It is the Christmas season, and I love it. I love the opportunity to slow down and spend time with friends and family. To reflect on the past year and pray toward the year that will begin. I love the special food and get-togethers. I love that the center of it is a celebration of Jesus. I love remembering all the reasons that Jesus appeared—to conquer the darkness, to fulfill the law, to be a sacrifice for sin, to triumph over the grave for Himself and all who believe in Him. To be Emmanuel –“God with us”.
Because I love this season and the primary reason for it, I find that every year I have to beat back conflicting claims on my time and priorities. I can get so busy with the Christmas cards (nice job, those of you who pivoted to Thanksgiving cards) and the presents and the scheduled events that I start to lose my focus on the center of Christmas. I am confident that the devil loves this strategy – where he cannot get us to sin through evil things, he will try to get us to sin by prioritizing good-but not ultimate-things. Consider the story of two sisters:
As Jesus and his disciples were on their way, he came to a village where a woman named Martha opened her home to him. She had a sister called Mary, who sat at the Lord’s feet listening to what he said. But Martha was distracted by all the preparations that had to be made. She came to him and asked, “Lord, don’t you care that my sister has left me to do the work by myself? Tell her to help me!”
“Martha, Martha,” the Lord answered, “you are worried and upset about many things, but few things are needed—or indeed only one. Mary has chosen what is better, and it will not be taken away from her.” (Matthew 10:38-42).
Martha was working hard to make sure her guests were looked after, that the dinner was a success. I dare say she did not want to let Jesus down by having this party in his honor fall flat. She got overwhelmed. And then she sees her sister, not helping with the food or dishes or guests. Just sitting at the feet of Jesus, listening. I can picture myself getting frustrated and thinking, “I am the grown up who knows what needs to be done, while they just sit back and sponge off others.”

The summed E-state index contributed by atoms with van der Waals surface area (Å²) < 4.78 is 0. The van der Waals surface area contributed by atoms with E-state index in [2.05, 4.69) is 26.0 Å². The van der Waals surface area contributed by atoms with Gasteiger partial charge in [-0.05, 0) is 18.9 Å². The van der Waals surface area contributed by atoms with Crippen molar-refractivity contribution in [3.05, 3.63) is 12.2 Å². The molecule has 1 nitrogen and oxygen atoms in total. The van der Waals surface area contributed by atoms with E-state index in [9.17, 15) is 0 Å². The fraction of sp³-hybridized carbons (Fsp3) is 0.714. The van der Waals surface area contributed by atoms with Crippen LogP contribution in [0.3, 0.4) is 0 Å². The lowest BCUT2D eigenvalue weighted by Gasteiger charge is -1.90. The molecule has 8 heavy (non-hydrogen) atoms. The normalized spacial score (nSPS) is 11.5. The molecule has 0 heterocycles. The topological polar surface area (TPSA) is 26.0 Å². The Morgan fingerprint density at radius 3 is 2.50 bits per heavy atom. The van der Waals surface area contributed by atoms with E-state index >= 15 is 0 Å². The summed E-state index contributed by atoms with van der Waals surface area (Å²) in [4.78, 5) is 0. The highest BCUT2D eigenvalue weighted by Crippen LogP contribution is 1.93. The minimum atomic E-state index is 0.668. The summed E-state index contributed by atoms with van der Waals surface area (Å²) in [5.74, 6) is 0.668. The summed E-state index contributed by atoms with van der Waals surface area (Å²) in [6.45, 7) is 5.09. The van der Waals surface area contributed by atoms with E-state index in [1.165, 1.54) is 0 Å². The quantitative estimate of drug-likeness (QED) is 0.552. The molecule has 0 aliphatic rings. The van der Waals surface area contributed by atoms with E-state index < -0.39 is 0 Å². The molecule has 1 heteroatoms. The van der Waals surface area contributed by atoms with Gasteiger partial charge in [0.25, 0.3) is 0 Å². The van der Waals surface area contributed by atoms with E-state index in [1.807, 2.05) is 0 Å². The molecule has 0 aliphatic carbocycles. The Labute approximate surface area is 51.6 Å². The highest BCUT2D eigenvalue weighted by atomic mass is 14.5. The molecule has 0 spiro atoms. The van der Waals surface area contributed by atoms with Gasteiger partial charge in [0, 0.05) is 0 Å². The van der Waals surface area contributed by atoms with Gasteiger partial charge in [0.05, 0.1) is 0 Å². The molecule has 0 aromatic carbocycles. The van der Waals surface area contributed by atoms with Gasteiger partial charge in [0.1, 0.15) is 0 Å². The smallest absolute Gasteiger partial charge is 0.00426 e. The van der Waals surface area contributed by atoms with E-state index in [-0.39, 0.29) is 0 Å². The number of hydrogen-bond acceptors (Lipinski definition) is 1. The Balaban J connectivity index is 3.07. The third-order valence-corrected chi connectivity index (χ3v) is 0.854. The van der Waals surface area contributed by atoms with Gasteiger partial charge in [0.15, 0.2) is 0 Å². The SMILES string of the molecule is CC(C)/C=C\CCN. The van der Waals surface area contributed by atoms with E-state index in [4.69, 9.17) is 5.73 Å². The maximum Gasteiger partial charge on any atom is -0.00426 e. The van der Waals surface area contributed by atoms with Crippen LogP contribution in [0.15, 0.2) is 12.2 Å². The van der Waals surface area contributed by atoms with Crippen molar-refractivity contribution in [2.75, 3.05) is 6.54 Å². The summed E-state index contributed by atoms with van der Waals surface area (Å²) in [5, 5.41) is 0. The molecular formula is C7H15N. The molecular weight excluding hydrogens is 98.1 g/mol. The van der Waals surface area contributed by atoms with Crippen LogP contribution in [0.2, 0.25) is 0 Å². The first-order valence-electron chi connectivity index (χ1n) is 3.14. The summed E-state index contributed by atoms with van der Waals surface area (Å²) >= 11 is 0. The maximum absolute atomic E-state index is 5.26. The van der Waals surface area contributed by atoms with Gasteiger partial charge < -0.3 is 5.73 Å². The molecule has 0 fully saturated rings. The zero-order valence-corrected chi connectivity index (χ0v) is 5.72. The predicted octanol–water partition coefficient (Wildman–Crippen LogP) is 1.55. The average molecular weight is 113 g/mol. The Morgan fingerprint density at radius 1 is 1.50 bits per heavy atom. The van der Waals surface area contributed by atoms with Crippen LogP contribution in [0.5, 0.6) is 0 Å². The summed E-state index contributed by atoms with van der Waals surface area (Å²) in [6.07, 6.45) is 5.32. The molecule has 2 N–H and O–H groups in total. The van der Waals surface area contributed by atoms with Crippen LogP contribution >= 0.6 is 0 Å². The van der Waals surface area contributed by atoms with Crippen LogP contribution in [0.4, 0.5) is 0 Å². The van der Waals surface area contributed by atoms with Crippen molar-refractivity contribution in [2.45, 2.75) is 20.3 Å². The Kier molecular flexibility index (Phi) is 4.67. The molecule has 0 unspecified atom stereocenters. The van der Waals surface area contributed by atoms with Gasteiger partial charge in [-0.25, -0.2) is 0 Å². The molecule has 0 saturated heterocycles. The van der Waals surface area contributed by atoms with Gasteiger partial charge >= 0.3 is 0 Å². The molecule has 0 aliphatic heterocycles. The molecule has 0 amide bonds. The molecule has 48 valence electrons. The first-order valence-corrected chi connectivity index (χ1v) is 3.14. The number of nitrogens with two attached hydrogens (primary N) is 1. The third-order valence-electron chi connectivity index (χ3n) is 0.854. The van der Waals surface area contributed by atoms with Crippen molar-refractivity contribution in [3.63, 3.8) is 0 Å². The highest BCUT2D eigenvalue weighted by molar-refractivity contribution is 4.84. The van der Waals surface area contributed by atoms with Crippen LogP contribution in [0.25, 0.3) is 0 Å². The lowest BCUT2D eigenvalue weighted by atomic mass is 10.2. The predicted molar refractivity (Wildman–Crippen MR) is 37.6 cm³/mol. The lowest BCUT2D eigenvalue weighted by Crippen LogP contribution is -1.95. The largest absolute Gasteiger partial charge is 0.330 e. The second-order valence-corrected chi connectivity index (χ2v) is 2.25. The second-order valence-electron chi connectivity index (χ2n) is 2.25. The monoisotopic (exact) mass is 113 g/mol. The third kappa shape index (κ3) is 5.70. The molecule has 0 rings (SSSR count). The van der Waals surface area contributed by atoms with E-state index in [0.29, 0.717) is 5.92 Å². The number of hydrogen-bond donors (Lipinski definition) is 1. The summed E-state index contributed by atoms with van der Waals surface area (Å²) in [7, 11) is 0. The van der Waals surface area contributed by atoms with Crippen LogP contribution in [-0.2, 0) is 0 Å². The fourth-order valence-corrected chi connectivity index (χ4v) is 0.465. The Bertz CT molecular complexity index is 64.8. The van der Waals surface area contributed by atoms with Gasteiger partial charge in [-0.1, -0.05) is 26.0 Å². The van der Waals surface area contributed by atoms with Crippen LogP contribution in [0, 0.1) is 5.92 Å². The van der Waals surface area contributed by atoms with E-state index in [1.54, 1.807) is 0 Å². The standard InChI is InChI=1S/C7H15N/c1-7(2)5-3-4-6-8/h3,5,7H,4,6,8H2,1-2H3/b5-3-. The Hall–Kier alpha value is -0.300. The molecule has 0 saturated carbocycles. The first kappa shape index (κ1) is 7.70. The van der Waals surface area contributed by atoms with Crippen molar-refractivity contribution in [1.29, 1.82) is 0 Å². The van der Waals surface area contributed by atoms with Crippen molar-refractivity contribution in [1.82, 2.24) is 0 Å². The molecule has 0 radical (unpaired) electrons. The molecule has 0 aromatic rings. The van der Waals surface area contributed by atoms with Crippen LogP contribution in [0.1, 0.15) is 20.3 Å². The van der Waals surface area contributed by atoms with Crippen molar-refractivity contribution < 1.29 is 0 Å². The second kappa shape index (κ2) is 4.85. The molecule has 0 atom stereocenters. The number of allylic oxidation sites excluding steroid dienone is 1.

That is why I am so glad that Jesus calls Martha to task – because I am like her. I can feel self-important and burdened by all the duties I have designated as essential at Christmas time. Jesus tells Martha she has gotten “worried and upset about many things – but few are needed – indeed only one.” That one thing is to be together with Jesus. To listen to Jesus. To learn from Him. To worship Him.
Did all that listening make a difference? If you fast-forward to the last week of Jesus’ life, Mary and Martha and their brother Lazarus are at another dinner party. Mary will anoint Jesus – for his burial. This is recounted in all four gospels, and Jesus said, “wherever the gospel is preached, this will be told in memory of her” (Mark 14:9). I used to wonder why this was so significant. You see, Mary saw something no one else saw. She saw that Jesus was going to die – she understood God’s design and purpose and gave her most treasured possession (an oil worth a year’s wages!) to honor him for his sacrifice. Not even his disciples understood Jesus’ plan – but Mary did.
So let’s continue to fight for the center of Christmas this year. All the bustle and festivity will be wonderful – but it will pale in comparison to the things we might come to understand if we sit at Jesus’ feet awhile.